Carlos Ghosn, the chief executive officer of Nissan Motor Co. and Renault SA, said there’s no immediate need to change the structure of the two carmakers’ alliance, after the French government raised its voting rights in Renault.
“You need to have a strong reason, a strong strategic reason or a strong operational reason, to make the change,” Ghosn said Monday in Yokohama, Japan.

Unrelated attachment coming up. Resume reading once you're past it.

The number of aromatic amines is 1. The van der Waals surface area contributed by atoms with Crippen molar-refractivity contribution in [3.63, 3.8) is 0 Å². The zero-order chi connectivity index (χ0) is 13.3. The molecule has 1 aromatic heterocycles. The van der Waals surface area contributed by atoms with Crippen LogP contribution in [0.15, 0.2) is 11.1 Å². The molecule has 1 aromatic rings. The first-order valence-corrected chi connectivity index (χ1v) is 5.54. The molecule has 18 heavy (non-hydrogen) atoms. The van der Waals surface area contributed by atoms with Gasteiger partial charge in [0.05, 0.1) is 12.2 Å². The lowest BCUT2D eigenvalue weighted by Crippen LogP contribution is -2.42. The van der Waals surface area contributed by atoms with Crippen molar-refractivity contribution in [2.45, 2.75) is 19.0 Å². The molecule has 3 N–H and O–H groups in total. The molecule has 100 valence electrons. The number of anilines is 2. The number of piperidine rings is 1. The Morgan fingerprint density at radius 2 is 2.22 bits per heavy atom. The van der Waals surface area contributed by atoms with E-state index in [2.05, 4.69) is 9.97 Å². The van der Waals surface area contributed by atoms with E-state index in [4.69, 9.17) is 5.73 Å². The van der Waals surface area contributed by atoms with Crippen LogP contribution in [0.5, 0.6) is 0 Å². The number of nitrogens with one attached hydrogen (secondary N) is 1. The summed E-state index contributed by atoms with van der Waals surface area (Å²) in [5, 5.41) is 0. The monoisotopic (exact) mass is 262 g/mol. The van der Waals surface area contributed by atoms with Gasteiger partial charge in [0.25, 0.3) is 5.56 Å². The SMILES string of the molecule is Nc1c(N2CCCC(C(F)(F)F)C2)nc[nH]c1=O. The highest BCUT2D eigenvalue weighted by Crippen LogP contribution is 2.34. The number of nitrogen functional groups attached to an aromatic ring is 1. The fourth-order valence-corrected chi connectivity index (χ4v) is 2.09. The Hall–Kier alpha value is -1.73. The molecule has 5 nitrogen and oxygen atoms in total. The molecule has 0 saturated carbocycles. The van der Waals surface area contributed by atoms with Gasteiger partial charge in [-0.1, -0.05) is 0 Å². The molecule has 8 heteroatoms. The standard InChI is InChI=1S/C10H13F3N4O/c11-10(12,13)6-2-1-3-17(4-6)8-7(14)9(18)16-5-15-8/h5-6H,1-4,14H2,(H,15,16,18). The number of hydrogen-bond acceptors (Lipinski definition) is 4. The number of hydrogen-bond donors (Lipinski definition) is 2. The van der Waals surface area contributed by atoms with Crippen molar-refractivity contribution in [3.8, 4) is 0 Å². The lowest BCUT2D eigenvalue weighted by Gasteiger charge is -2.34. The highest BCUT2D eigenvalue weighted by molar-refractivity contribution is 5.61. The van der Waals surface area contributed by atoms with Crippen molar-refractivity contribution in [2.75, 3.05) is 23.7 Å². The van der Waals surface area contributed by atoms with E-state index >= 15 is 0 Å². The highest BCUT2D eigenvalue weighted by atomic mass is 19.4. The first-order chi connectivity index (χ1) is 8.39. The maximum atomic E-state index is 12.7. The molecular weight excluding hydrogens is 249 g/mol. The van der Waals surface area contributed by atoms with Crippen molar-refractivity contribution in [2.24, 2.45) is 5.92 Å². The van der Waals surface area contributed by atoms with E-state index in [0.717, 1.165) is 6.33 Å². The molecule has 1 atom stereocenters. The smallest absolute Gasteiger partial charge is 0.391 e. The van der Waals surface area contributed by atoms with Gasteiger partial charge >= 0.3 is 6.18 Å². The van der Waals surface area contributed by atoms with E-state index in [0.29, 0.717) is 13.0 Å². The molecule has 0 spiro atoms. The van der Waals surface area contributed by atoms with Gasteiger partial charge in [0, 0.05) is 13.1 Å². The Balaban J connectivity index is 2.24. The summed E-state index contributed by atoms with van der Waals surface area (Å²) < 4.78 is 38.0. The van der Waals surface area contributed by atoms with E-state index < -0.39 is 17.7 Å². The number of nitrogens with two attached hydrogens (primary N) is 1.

Ghosn last month lost a clash with French Economy Minister Emmanuel Macron, failing to block a French law that provides double-voting rights for long-term shareholders. Ghosn has previously said there’s concern that the law could affect the balance of the 16-year-old Renault-Nissan alliance.
The alliance is “very stable,” and the two companies are “extremely cautious” to make sure operations aren’t affected by the changes, Ghosn said.
The French government and Nissan each owns 15 percent of Renault. While the government’s share comes with voting rights, Nissan holds no voting rights in its French partner.